Thursday, September 12, 2013

DIY Faux Sheepskin Rug or Pelt

This definitely qualifies as one of those super easy DIYs that anyone can do.
A couple of weeks ago John and I were cruising through Costco eating free samples  grocery shopping like responsible adults when we stumbled upon the most gorgeous sheepskin rug.
No really. It was beautiful. Ivory, with shades of white and yellow and cream running through it- long fur, incredibly soft.
I'm slightly ashamed to admit that I actually put my face on to the rug. It was that fantastic. I couldn't resist.
To match it's incredible appearance and feel, it also came with a hefty price tag. Well, it was actually a really good deal ($119) but more than we're looking to pay right now. Also, I have this thing about leather and pelts (etc.). I'm a big fan of using *every* part of the animal if we're going to use it at all, but I also want to know that it was ethically sourced. My aunt actually has a farm and does a great job of this. I would buy one of her pelts any day, but her sheep aren't often dying which means there isn't exactly an abundance of pelts. Therefore, I like to go faux. Also it's much cheaper, and given that we want to put it on the wood floors of our new bedroom during the winter (cold feet!), I didn't want to spend a ton of money. For the same reason, we also opted to go with a darker shade to avoid any staining from all of the traffic.
I purchased one yard of this FAUX FUR from amazon (seller is Fabric Empire) for about $25 including shipping. It measures 60 inches long, so it's rather big and perfect for a rug. I really like that it comes in multiple colors (so you can get white if you'd like!) and different lengths. This was supposed to be about 2 inches long, but the "fur" measures closer to 3 inches. The shorter lengths are much less expensive, and perhaps would have been a better idea for foot traffic.
If you'd like to make a little pelt to throw over a chair instead of a rug, you can get 1/2 of a yard and probably get two pelts out of it. If you haven't thrown a pelt over your chair in the winter, you're missing out. Or you don't live in a frigid climate. But you should try it anyway.
 Here it is out of the box. You could leave it just like this if you want a rectangular rug shape, or you can cut it following one of the patterns below.
 I made mine as rectangle with rounded edges. I folded it in half and cut along the sides, leaving the sides straight.
You can also make an oval rug by rounding all the way across the sides.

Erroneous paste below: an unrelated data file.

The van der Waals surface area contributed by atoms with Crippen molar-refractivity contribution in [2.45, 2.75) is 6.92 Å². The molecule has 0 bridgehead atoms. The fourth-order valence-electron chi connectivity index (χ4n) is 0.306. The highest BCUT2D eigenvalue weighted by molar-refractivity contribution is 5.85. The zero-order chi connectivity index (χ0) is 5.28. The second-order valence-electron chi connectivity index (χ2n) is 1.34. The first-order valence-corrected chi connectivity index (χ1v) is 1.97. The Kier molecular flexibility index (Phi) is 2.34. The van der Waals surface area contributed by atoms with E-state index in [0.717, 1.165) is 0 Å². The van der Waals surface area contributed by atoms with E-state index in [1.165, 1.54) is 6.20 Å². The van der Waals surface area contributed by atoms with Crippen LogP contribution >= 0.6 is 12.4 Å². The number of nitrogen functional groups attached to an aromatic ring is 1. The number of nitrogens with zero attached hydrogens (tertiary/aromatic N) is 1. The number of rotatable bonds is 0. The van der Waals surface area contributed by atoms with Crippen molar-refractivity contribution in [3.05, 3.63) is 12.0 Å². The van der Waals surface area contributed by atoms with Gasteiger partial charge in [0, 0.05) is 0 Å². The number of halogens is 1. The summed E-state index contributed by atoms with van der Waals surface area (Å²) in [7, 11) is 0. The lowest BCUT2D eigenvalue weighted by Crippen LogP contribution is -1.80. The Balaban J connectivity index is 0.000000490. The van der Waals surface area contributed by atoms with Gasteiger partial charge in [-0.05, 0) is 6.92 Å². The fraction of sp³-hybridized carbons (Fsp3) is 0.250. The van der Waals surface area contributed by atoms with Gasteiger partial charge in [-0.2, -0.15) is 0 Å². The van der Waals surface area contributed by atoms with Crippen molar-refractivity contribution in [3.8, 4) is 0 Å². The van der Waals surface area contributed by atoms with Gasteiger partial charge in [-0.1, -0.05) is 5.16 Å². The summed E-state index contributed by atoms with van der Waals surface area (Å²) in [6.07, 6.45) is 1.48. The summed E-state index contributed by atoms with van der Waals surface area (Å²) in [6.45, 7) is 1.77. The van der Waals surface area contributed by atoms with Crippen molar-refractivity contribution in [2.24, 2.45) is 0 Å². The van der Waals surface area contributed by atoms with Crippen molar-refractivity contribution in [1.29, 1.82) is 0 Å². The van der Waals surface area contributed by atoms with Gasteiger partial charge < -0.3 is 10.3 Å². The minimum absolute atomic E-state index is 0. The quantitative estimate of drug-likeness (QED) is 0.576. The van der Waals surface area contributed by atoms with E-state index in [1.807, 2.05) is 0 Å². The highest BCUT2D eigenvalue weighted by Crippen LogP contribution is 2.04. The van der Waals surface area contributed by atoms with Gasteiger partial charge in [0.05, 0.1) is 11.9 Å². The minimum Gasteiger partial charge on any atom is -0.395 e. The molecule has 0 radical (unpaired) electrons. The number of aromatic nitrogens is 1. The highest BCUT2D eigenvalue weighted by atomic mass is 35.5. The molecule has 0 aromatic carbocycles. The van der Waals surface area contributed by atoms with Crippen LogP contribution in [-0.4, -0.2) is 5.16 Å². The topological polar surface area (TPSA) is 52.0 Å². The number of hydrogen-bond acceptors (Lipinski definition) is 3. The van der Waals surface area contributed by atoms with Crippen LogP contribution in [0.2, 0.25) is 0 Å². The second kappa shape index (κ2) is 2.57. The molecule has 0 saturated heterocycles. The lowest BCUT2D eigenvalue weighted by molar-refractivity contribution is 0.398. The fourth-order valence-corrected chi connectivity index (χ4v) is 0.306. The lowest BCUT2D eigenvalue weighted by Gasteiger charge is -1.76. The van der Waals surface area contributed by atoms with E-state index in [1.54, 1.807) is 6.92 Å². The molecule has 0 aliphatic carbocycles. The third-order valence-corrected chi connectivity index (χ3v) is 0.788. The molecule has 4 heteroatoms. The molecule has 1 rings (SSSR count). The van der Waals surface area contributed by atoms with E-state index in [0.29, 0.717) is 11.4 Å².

And of course, the classic pelt shape. This looks very attractive on a rug,  and is definitely necessary if you're making a little one to go over a chair or couch.
 After you have your shape, you will want to run it through a sewing machine. The edges will be raw and will shed like crazy if you don't. Also it won't stay nice as long if you neglect to treat the edges. Sew as close as possible to the edge using a tight straight stitch.
 Here's a close up to show you how close to the edge you should get. Also- make sure to use a thread that matches your faux fur. This is extremely important, I just used black so that you can see it in the photographs.
 When you're done sewing and flip the rug back over, you will see that you have sewn over the fur.

Grab along the edges and just gently tug the fur out from the stitch, laying it back over to cover it up. Do this all along the edges.
Lastly, I wanted to make it a little more sturdy than just a piece of fabric on the ground. You can starch the bottom with a spray starch to make it super strong if you'd like. Additionally, you can add something to the bottom to make it less slippery. I'm sure you've seen the tip about using caulk on the bottom. I tried hot glue to see about a similar effect that costs less and is possibly already in your home. I did 5 lines of glue, and as soon as we get this baby on wood floors I'll let you know about the staying power or if you should stick with caulk.
That's it! So easy, right? The total cost was less than any area rug I've ever seen and provides a nice luxurious resting spot for cold feet. I know my DIYs are few and far between these days, but after the move I should have more time. I hope you're all doing well!
All the best, and as always, thanks for reading!


  1. About using caulk for non-stick rugs - we did this with several rugs in our house and it worked great for about three months, then the rugs started sliding again and it started peeling off. So I'm actually interested to know if the hot glue works better!

    1. Thanks for telling me, Sarah! I'll skip the caulk for sure. I'll update with hot glue results in a few months, hopefully it's better! If not, I have some other ideas too :)


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